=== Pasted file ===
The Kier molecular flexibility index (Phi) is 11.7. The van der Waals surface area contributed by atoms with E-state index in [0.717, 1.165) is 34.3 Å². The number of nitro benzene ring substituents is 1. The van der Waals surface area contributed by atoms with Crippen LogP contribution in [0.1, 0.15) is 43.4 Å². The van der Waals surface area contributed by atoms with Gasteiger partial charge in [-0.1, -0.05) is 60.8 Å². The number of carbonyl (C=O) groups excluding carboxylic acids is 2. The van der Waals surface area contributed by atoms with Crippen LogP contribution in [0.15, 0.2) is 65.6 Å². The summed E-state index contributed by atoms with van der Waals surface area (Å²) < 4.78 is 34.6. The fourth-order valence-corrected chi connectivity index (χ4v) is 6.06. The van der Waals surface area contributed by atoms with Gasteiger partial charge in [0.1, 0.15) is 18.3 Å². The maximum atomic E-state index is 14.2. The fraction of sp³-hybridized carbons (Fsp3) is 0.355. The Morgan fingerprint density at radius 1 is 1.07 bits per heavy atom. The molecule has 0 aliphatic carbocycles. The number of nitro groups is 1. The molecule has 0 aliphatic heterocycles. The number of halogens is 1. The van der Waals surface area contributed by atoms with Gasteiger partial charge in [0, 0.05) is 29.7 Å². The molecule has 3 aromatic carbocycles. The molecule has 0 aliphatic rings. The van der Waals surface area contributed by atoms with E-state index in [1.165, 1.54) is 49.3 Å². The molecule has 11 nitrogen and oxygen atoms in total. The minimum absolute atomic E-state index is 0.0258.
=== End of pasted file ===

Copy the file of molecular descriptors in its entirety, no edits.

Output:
The Kier molecular flexibility index (Phi) is 11.7. The van der Waals surface area contributed by atoms with E-state index in [0.717, 1.165) is 34.3 Å². The number of nitro benzene ring substituents is 1. The van der Waals surface area contributed by atoms with Crippen LogP contribution in [0.1, 0.15) is 43.4 Å². The van der Waals surface area contributed by atoms with Gasteiger partial charge in [-0.1, -0.05) is 60.8 Å². The number of carbonyl (C=O) groups excluding carboxylic acids is 2. The van der Waals surface area contributed by atoms with Crippen LogP contribution in [0.15, 0.2) is 65.6 Å². The summed E-state index contributed by atoms with van der Waals surface area (Å²) < 4.78 is 34.6. The fourth-order valence-corrected chi connectivity index (χ4v) is 6.06. The van der Waals surface area contributed by atoms with Gasteiger partial charge in [0.1, 0.15) is 18.3 Å². The maximum atomic E-state index is 14.2. The fraction of sp³-hybridized carbons (Fsp3) is 0.355. The Morgan fingerprint density at radius 1 is 1.07 bits per heavy atom. The molecule has 0 aliphatic carbocycles. The number of nitro groups is 1. The molecule has 0 aliphatic heterocycles. The number of halogens is 1. The van der Waals surface area contributed by atoms with Gasteiger partial charge in [0, 0.05) is 29.7 Å². The molecule has 3 aromatic carbocycles. The molecule has 0 aliphatic rings. The van der Waals surface area contributed by atoms with E-state index in [1.165, 1.54) is 49.3 Å². The molecule has 11 nitrogen and oxygen atoms in total. The minimum absolute atomic E-state index is 0.0258.